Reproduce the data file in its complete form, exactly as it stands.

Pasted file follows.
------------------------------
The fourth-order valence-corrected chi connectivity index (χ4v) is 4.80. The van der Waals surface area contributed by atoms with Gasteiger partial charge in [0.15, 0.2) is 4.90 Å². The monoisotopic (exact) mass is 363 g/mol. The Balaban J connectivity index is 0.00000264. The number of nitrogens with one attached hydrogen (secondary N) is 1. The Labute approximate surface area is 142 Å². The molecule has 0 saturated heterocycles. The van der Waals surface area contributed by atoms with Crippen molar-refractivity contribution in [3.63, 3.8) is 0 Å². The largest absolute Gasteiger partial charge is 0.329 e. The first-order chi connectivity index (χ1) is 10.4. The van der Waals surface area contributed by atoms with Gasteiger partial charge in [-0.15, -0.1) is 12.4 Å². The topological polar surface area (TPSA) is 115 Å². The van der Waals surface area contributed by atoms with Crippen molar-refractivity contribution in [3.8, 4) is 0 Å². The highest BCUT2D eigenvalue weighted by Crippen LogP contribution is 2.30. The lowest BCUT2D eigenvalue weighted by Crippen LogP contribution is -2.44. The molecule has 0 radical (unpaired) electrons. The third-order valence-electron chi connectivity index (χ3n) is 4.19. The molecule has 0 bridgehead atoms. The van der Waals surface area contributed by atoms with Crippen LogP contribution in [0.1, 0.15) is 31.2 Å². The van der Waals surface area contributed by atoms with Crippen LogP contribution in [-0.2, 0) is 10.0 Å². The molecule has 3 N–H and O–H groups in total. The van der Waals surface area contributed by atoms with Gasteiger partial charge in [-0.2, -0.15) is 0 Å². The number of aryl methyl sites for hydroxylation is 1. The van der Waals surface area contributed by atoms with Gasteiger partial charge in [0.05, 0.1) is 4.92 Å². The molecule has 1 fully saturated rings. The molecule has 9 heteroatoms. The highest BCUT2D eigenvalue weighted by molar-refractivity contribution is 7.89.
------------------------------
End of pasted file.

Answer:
The fourth-order valence-corrected chi connectivity index (χ4v) is 4.80. The van der Waals surface area contributed by atoms with Gasteiger partial charge in [0.15, 0.2) is 4.90 Å². The monoisotopic (exact) mass is 363 g/mol. The Balaban J connectivity index is 0.00000264. The number of nitrogens with one attached hydrogen (secondary N) is 1. The Labute approximate surface area is 142 Å². The molecule has 0 saturated heterocycles. The van der Waals surface area contributed by atoms with Crippen molar-refractivity contribution in [3.63, 3.8) is 0 Å². The largest absolute Gasteiger partial charge is 0.329 e. The first-order chi connectivity index (χ1) is 10.4. The van der Waals surface area contributed by atoms with Gasteiger partial charge in [-0.15, -0.1) is 12.4 Å². The topological polar surface area (TPSA) is 115 Å². The van der Waals surface area contributed by atoms with Crippen molar-refractivity contribution in [3.8, 4) is 0 Å². The highest BCUT2D eigenvalue weighted by Crippen LogP contribution is 2.30. The lowest BCUT2D eigenvalue weighted by Crippen LogP contribution is -2.44. The molecule has 0 radical (unpaired) electrons. The third-order valence-electron chi connectivity index (χ3n) is 4.19. The molecule has 0 bridgehead atoms. The van der Waals surface area contributed by atoms with Crippen LogP contribution in [0.1, 0.15) is 31.2 Å². The van der Waals surface area contributed by atoms with Crippen LogP contribution in [-0.2, 0) is 10.0 Å². The molecule has 3 N–H and O–H groups in total. The van der Waals surface area contributed by atoms with Gasteiger partial charge in [-0.2, -0.15) is 0 Å². The number of aryl methyl sites for hydroxylation is 1. The van der Waals surface area contributed by atoms with Gasteiger partial charge in [0.05, 0.1) is 4.92 Å². The molecule has 1 fully saturated rings. The molecule has 9 heteroatoms. The highest BCUT2D eigenvalue weighted by molar-refractivity contribution is 7.89.